For three years, Eric Pooley followed environmental activists, energy CEOs, and politicians around the world, from Bali to Washington, D.C. His new book, The Climate War: True Believers, Power Brokers, and the Fight to Save the Earth, details how they politicked, and occasionally cooperated, on climate-change policy. His work lends perspective to a struggle that's very much ongoing. In the aftermath of the Deepwater Horizon tragedy, environmentally minded Americans are eager to see whether President Barack Obama will throw his weight behind aggressive action. So far, it hasn't happened. TAP spoke with Pooley about the past and the future of the climate battle.
What does the process of policy-making on climate change look like up close?
I expected that there would be a lot of battles in the climate war, but I didn't expect to find one in the Obama administration, and I did. The conflict was between the green cabinet, people like Steven Chu, Carol Browner, and Lisa Jackson who wanted to push aggressively for climate action, and the political people like Rahm Emanuel and David Axelrod who didn't think the votes were there in the Senate and thought it was a losing proposition for the president. They carried the day for 18 months. They pushed only when their hand was forced by Henry Waxman and Nancy Pelosi, who took the climate bill to the House floor. At that point the White House did engage and help get it passed.
But they chose not to try to take it to the Senate. They decided, and I think always planned, to do health care instead. So presidential leadership has been lacking. The question is, will that change now? There's a sign that it could; since the oil spill, Obama's been talking about it. On Friday, Rahm Emanuel himself said that they would be open to a compromise that would see a cap only on the utilities sector.
You've written about the Obama administration's "Trojan Horse" strategy: trying to sell climate-change legislation by talking about energy independence and green-job creation while keeping actual concerns about the earth's climate tucked out of sight. That strategy doesn't seem to have changed much following the Deepwater Horizon spill.
My own view is that it's not sufficient. The climate science is important, too. I understand those who say it's too "gloomy and doomy," but I'm a believer in treating the American people like grown-ups and telling them what's really happening -- in a sustained way. It's not something you can do in three days.
How could Obama sell climate change more effectively?
When the National Academy of Sciences released a major report emphasizing that climate change is real and coming fast, Obama could have said, "Abraham Lincoln was a pretty busy guy in 1863, but he found the time to found the National Academy of Sciences. We should listen carefully to what they have to say about climate change." That was just one opportunity -- there were a lot of opportunities just like that that he didn't choose to take advantage of. So I think the idea is that had he exploited all of those messaging opportunities over time, we might have seen a gradual shift in opinion. [But] he was relatively stealthy about it and did most of his talking [at] low-profile events and didn't choose to take advantage of those major opportunities. We don't know exactly what would have become of it, had he done that.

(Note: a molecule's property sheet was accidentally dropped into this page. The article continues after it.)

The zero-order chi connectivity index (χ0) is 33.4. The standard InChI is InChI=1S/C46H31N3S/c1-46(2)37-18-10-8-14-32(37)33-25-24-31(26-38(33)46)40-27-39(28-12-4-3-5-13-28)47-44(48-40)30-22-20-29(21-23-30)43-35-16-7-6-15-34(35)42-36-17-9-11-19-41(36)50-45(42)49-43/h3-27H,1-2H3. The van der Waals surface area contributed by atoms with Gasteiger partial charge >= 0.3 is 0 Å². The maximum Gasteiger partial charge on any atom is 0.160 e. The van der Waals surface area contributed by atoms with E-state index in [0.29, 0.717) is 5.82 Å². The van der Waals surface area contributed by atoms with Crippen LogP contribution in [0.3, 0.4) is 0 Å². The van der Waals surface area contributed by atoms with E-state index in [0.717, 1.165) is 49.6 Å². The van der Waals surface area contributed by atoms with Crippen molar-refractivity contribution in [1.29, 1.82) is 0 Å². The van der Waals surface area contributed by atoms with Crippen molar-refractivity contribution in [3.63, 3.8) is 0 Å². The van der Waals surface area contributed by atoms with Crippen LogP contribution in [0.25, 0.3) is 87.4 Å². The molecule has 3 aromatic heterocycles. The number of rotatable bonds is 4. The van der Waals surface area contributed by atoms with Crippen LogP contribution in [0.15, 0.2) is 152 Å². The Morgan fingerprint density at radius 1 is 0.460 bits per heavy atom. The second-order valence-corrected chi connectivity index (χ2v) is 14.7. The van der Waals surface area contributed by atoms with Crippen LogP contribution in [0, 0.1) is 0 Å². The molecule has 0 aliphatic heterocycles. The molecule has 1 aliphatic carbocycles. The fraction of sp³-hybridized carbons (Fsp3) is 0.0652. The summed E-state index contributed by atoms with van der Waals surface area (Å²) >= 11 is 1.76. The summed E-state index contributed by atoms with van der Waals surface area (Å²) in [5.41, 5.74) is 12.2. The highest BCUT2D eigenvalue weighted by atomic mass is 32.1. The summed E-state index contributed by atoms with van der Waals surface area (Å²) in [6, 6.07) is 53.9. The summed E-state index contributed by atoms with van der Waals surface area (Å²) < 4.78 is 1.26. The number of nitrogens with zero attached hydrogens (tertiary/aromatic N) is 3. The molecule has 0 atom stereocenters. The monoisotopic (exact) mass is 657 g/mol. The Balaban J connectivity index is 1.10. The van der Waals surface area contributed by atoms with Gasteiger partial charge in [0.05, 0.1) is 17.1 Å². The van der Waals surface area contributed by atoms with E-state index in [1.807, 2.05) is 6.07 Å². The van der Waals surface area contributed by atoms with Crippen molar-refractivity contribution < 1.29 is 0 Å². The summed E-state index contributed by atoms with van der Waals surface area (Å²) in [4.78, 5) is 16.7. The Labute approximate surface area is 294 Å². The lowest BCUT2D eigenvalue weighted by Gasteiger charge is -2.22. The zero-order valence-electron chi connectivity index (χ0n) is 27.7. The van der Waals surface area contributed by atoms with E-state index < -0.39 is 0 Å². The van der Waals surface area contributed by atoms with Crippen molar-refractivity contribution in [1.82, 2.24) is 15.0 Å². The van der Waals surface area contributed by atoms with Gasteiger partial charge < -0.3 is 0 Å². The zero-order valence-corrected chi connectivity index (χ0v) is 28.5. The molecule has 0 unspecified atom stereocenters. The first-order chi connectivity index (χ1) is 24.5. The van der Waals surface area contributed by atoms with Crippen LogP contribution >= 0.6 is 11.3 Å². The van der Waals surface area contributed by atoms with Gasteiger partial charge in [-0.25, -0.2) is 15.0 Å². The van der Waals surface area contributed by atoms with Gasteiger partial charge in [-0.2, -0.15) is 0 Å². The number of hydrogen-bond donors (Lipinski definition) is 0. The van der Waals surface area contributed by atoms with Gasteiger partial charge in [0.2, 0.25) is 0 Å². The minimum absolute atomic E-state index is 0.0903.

As senators write bill after bill to address climate change, none of which seem able to garner enough votes to pass, what are U.S. manufacturers and energy companies thinking?
I think a lot of them would like to know what the rules of the road are. There are billions of dollars of investments sitting on the sidelines, and it's not easy to be somebody responsible for deploying those billions of dollars, to make the right judgments if you don't know what the rules are. Certainly the energy CEOs, Jeff Immelt of [General Electric], the heads of Dow and DuPont -- they've all been very clear that they would like to settle this, and the uncertainty is really what kills them. If you tell them, "No, we're not going to do it," they can deal with that; if you tell them, "Yes, we're going to do it," they can deal with that, but maybe it is really tough.
What would the passage of a "utilities only" cap-and-trade bill mean for the climate movement?
It would be a huge victory, given how hard the politics of this are, given the fires we've come through on this issue over the last 12 months. The utility sector is the major emitter in the country. It's the sector that has experience with cap-and-trade from sulfur dioxide. It's the sector that came to the table first. That's really the story in my book: how the utility sector came forward. I think that if we could get that done, it would be an enormous victory. Almost everyone would feel that we had made a major step -- obviously it's just a beginning, but we need to get started.
As they cut compromises to craft a climate bill that can pass, what pitfalls should legislators be watching out for?
You can't give away too much. You can't let [utility companies] off the hook, for example, for [Environmental Protection Agency] regulations on conventional pollutants in exchange for coming under the cap. You can't give them a get-out-of-jail-free card for mercury and other pollutants because they're coming under a carbon cap. But if you can get them under the cap with sound policies, and then you can prove that it works, and then extend it to manufacturing and petroleum over time -- that's not a bad outcome.